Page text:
In Service Studio, all the local variables of a screen and the result of any query or action called in the preparation of the screen is kept in the scope of the entire screen, i.e. they can be referenced in the preparation, the screen itself and the Screen Actions.
Impact - Think viewstate
The screen scope is very handy for the developer, but should not be abused in Screen Actions.
Keep in mind that a Screen Action execution is the result of a request to the Web Server, different from the initial request to the screen that generated the Local variables and preparation data.
Web Servers do not keep this kind of context from a request to another at server side. Instead, any scope information required in all Screen Actions will be placed in the Viewstate that is sent back and forth between requests. Even if some data is only required by one of the Screen Actions, it will be sent to all the Screen Actions as the viewstate is unique per screen. Sometimes information kept in the viewstate is not even used, simply because the Screen Action requiring that information is never hit.
In conclusion, the use of scope information in a Screen Action grows the viewstate size, increasing the network traffic between the server and the browser - Ajax requests become slower and page load keeps degenerating.
To limit the Viewstate growth, make sure you are not referencing large data from the scope in your Screen Actions. It is OK to reference Screen local variables or the result of an action called in the preparation that has a small type (e.g. an integer or an Id) but you should never reference any Structure, record list or large text.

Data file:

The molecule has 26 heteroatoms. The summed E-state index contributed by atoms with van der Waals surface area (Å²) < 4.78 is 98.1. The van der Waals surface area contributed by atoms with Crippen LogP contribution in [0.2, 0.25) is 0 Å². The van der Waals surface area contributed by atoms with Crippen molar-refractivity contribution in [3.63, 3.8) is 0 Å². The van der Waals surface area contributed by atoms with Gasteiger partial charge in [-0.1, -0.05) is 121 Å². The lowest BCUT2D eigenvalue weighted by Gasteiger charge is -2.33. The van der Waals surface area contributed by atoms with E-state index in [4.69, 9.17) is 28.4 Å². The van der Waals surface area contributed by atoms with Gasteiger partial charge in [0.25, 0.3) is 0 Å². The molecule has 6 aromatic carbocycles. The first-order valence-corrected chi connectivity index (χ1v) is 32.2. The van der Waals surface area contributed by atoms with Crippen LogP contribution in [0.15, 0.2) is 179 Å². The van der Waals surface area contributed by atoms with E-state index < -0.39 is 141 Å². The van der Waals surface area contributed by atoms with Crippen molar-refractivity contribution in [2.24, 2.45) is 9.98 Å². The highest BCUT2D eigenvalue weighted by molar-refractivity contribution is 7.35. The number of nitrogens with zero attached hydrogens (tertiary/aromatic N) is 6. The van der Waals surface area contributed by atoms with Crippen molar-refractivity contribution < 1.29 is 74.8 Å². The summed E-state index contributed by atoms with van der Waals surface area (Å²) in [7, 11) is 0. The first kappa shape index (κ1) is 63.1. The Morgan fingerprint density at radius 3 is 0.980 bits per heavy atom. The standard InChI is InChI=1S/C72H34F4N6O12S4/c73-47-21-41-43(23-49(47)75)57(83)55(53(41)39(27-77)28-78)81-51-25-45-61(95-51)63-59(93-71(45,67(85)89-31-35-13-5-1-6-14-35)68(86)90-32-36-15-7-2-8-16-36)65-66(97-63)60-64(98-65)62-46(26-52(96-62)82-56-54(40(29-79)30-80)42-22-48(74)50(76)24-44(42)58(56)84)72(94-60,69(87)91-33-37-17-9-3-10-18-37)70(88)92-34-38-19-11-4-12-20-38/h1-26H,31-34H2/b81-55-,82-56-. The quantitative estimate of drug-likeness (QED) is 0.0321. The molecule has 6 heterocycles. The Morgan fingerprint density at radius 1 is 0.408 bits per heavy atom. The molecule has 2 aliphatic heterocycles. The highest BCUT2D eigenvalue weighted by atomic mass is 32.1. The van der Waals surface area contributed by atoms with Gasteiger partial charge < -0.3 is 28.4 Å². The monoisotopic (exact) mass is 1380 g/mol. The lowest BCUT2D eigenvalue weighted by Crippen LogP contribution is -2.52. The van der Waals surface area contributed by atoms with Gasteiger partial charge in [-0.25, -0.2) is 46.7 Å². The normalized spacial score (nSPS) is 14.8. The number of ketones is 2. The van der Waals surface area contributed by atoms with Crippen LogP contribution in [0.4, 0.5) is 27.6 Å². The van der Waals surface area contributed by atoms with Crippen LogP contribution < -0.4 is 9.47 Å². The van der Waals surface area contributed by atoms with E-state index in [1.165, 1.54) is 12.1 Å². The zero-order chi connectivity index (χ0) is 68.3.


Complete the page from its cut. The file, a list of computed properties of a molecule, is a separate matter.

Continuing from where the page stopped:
Instead, do the following:
- Reload queries and rerun actions - it is better to repeat the work at server side, than saving these calls by reusing the result from the preparation at the cost of sending large information back and forth in the viewstate
- Pass information in Screen Action parameters - If a certain information is only used by a screen action, passing it in a parameter instead of referencing the scope, will guarantee that it will not be passed to other screen actions in the viewstate.
Parameters are also a clean way to pass the minimum context information to rerun queries or execute actions inside the Screen Action. E.g. pass the TableRecord.List.Current.Customer.Id in a parameter instead of referencing it inside the Screen Action wich would make the entire TableRecord.List to be placed in the Viewstate